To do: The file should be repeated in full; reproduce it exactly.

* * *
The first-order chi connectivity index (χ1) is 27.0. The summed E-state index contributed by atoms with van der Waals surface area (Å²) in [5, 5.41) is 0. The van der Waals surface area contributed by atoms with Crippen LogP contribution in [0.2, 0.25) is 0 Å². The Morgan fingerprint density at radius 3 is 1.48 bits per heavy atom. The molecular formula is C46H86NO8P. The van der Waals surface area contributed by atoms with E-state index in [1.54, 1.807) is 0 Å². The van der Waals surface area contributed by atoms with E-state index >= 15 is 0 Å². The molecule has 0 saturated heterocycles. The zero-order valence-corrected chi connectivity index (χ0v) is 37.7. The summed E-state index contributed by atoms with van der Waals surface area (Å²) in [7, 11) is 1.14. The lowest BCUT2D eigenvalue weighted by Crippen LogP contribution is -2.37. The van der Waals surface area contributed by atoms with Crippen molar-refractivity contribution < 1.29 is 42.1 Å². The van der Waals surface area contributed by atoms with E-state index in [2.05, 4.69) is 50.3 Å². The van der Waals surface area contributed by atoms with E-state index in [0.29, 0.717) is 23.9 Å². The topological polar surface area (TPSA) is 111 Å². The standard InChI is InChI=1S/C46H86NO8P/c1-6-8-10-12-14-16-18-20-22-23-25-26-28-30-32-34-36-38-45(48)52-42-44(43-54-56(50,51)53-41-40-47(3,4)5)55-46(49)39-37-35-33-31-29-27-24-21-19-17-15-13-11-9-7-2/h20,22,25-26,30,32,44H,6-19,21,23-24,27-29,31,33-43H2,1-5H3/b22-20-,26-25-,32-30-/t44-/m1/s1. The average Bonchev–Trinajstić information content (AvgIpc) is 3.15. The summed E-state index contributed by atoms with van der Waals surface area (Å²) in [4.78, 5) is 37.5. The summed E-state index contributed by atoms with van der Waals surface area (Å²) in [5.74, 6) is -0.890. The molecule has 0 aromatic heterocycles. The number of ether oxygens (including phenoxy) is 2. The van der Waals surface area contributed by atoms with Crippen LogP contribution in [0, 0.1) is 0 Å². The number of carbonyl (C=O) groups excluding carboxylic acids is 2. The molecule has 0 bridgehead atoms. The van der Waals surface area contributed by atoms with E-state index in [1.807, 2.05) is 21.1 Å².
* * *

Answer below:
The first-order chi connectivity index (χ1) is 27.0. The summed E-state index contributed by atoms with van der Waals surface area (Å²) in [5, 5.41) is 0. The van der Waals surface area contributed by atoms with Crippen LogP contribution in [0.2, 0.25) is 0 Å². The Morgan fingerprint density at radius 3 is 1.48 bits per heavy atom. The molecular formula is C46H86NO8P. The van der Waals surface area contributed by atoms with E-state index in [1.54, 1.807) is 0 Å². The van der Waals surface area contributed by atoms with E-state index >= 15 is 0 Å². The molecule has 0 saturated heterocycles. The zero-order valence-corrected chi connectivity index (χ0v) is 37.7. The summed E-state index contributed by atoms with van der Waals surface area (Å²) in [7, 11) is 1.14. The lowest BCUT2D eigenvalue weighted by Crippen LogP contribution is -2.37. The van der Waals surface area contributed by atoms with Crippen molar-refractivity contribution < 1.29 is 42.1 Å². The van der Waals surface area contributed by atoms with E-state index in [2.05, 4.69) is 50.3 Å². The van der Waals surface area contributed by atoms with E-state index in [0.29, 0.717) is 23.9 Å². The topological polar surface area (TPSA) is 111 Å². The standard InChI is InChI=1S/C46H86NO8P/c1-6-8-10-12-14-16-18-20-22-23-25-26-28-30-32-34-36-38-45(48)52-42-44(43-54-56(50,51)53-41-40-47(3,4)5)55-46(49)39-37-35-33-31-29-27-24-21-19-17-15-13-11-9-7-2/h20,22,25-26,30,32,44H,6-19,21,23-24,27-29,31,33-43H2,1-5H3/b22-20-,26-25-,32-30-/t44-/m1/s1. The average Bonchev–Trinajstić information content (AvgIpc) is 3.15. The summed E-state index contributed by atoms with van der Waals surface area (Å²) in [4.78, 5) is 37.5. The summed E-state index contributed by atoms with van der Waals surface area (Å²) in [5.74, 6) is -0.890. The molecule has 0 aromatic heterocycles. The number of ether oxygens (including phenoxy) is 2. The van der Waals surface area contributed by atoms with Crippen LogP contribution in [0, 0.1) is 0 Å². The number of carbonyl (C=O) groups excluding carboxylic acids is 2. The molecule has 0 bridgehead atoms. The van der Waals surface area contributed by atoms with E-state index in [1.807, 2.05) is 21.1 Å².